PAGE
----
A few weeks ago Jason LaCanfora published a list of best and worst contracts in the NFL so I thought it might make a good idea for us to do the same here at OTC, with a team by team approach. I’ll try to be a bit more analytical in terms of why money was paid and how it fits in the market, but the general premise is the same. The one key difference is outside of restructured rookie contracts under the old CBA we will only use veteran contracts as there is a big difference between best draft picks and best contracts. Please note that there is a difference between a bad player and a bad contract when discussing some of the selections. Clicking on a players name will take you to his salary cap page.
Best Contract: Donald Penn
Penn never misses a game and is a steady player who made good, but by no means great, money at a time when Left Tackles had exploding salaries. Penn was a restricted free agent in 2010 which put him in a negative position when trying to negotiate a contract. The Buccaneers could have forced Penn to play the year at slight above $3 million and then let him re-enter free agency in 2011. Instead they signed him to a contract that gave Penn some protection and the Buccaneers favorable terms over the life of the contract.
Penn would not receive top level money and would be required to play at a very high level to bring his average to that of some of the better players at the position, with incentives tied to Pro Bowl nominations. Only $6.5 million of Penn’s new contract was fully guaranteed, $2 million of which came in the form of a signing bonus, giving the Buccaneers an easy escape if his play declined. In return for the lower APY and guarantees Penn would receive a guaranteed $6.5 million in 2010, more than doubling his salary for the year, and another non-guaranteed $7.6 million in 2011. He also received injury guarantees for the 2011 and 2012 seasons.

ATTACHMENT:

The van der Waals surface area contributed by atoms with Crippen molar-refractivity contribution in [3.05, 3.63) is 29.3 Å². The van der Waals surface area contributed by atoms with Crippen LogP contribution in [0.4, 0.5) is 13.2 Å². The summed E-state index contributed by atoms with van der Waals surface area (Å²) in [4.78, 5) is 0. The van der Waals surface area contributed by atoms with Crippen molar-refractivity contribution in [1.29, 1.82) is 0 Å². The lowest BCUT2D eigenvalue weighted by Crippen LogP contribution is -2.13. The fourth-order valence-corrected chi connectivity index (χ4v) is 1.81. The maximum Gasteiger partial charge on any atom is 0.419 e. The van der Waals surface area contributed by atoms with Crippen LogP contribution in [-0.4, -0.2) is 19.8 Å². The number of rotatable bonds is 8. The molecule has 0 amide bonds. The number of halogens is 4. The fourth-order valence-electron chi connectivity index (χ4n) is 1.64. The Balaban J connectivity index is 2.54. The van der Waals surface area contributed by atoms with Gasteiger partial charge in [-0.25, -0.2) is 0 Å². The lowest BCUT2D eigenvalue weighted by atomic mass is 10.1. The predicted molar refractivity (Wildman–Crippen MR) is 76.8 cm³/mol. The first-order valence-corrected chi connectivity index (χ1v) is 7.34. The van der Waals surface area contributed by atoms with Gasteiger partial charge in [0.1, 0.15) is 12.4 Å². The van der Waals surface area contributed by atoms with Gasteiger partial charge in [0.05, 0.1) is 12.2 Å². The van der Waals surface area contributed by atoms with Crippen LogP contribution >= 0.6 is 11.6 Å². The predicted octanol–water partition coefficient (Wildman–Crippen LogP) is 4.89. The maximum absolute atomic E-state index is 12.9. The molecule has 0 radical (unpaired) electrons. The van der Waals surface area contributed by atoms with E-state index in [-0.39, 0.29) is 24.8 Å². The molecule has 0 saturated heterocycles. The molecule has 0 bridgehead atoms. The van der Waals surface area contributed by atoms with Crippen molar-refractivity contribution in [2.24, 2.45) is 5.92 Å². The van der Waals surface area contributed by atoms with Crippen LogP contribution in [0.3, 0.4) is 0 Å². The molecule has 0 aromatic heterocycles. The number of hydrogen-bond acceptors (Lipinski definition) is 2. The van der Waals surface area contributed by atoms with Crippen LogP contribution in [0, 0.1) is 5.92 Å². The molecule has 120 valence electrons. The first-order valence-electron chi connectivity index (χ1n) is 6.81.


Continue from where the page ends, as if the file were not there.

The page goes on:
Tampa Bay tied $600,000 per season to weight based incentives and also included $400,000 per year in workout money to ensure that he participates in the teams’ offseason workout and conditioning programs. With no real guarantees and only $333,333 in prorated money each year, Penn has to keep up a solid level of play to maintain his spot on the team. The team was able to also receive favorable terms in the middle portion of the contract with cap charges never exceeding $6.4 million dollars. He can earn pay raises at the end of his contract, at which point the cost to cut him would be less then $1 million making those raises more or less worthless as he would be released prior to any raises kicking in.
Worst Contract: Dashon Goldson
The way the Buccaneers structure their contracts makes it difficult to find a bad contract in terms of longevity. Since most of their deals contain no prorated money you really can only examine the frontend of the contract to try to best determine how good or how bad the contract is. One of the negative features of the contract philosophy is that the Buccaneers are often overpaying for players. Almost every one of their big free agent signings over the last two seasons you can make an argument are overpaid and receive contracts with higher guarantees than better players. The philosophy also can turn deals from passable to bad with the stroke of a pen when cap relief is needed and prorated money is added to the contract, as they did with Vincent Jackson and Carl Nicks at the end of last season.